Tuesday, 22 January 2013

Favourite Reads of 2012

I suppose this post is a bit belated, but at least it's still January.  Without further ado, I give you my "best of" list for 2012.  I've starred my five most favourite books in honour of their outstanding quality (Caveat: these were hard to pick and I may well change my mind in the future.)

(For my favourite books of 2011, click here.)

Published in 2012

Code Name Verity, Elizabeth Wein*

I bought my copy in February, pretty soon after publication, because the cover had attracted my notice in Blackwell's.  I think this may be my single favourite book of 2012 and perhaps the one I would most recommend.  You should read it because it's a fantastic YA historical fiction novel about espionage, flying, and female friendship in World War II.  This is an emotionally gripping, tighly written, and twisty turny novel that made me absolutely sob at the end.  Also, in recent years, I've become much less of a re-reader, but I think I may need to read this one again soon.  It's just that good.  I reviewed it here.  (YA historical fiction)

Friday, 18 January 2013

Snow Day in Oxford!

Well, for the first time since we moved to Oxford, we had a proper snowfall.  It came down just about all day and it stuck and it was glorious.  Sort of.

(And now I'm going to wax poetic about snow.)

I hadn't realized just how much I missed winter - and snow.  My little prairie girl heart positively bursts with delight when it snows.  I feel calm, serene.  The world gets softer and quieter somehow.

This was the kind of winter day we dreamt about at home.  Lovely falling snow in just sub-zero temperatures.  I walked home from school (about a 45 minute-trek) and didn't get cold at all.

Also, I think Oxford really deserves more snowfalls.  The city looks utterly lovely under a nice white blanket.  Snow on spires - snow on ancient stone walls - snow falling peacefully over churchyards.

I made sure to take pictures, because I don't know how often I'll see Oxford like this.

Mansfield College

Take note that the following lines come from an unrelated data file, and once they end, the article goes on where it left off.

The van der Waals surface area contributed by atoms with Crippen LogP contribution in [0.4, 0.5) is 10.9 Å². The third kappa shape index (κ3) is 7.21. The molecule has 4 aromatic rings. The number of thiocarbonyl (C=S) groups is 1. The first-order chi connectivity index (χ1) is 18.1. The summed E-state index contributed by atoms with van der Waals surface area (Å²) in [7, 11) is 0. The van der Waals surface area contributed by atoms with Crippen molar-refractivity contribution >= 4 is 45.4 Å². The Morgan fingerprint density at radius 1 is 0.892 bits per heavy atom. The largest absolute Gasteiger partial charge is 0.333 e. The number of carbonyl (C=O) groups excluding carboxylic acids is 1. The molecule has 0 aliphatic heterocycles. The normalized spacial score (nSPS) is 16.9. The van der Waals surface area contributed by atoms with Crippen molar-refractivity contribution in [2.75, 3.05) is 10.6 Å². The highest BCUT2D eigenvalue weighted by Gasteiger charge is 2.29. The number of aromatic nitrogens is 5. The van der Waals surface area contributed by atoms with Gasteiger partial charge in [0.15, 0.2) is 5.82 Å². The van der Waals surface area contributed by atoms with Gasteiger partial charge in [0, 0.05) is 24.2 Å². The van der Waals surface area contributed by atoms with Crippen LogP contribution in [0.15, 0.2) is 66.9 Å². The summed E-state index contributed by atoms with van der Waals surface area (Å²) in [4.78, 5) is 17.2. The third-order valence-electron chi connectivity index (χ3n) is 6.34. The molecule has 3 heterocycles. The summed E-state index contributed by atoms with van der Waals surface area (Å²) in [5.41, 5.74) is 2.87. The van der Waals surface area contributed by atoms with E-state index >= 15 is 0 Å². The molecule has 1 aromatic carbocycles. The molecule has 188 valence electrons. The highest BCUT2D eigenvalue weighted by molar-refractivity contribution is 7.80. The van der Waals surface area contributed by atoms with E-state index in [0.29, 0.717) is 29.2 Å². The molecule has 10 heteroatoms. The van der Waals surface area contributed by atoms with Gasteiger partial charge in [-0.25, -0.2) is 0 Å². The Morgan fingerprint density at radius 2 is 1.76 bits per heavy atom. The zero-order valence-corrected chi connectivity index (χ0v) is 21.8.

Holywell Cemetary, on the way to the English Faculty


I quite liked how the snow settled on the busts of the old men in front of the Sheldonian Theatre.

The Radcliffe Camera, with All Souls College in behind
The University Church, recently out from under a bunch of scaffolding

And the cemetary at St. Giles, a great place to have lunch with Tim
 Now.  The negative part of the story.  You see, the British don't get snow like this very often.  Today 10 cm/4 inches were expected to accumulate across much of England.  Schools closed.  The Bodleian's library system closed at 3 pm.  Trains and buses were cancelled and delayed.  This is all rather annoying.

Especially since at home everyone just drives slowly and it isn't really a big deal to have this much snow in a day.  The only time parts of the University of Saskatchewan started shutting down during my undergraduate days was when Saskatoon had its worst blizzard in fifty years!

I suppose it all depends on what you're used to.  Thus, I cackle every time I read about how "very cold" it is in the British press.  Cold?  You ain't seen nothing!  It was -2 for most of today in Oxford; tomorrow's high in Saskatoon tomorrow will be -21.  (For comparison purposes, the coldest it has EVER gotten in Oxford is -17...)

So, I hope the snow sticks around (though it does mean I can't cycle down to school while it lasts) and that the weather-related disruptions end soon.  Also, perhaps the government and local councils should look into investing in more winter weather-related infrastructure?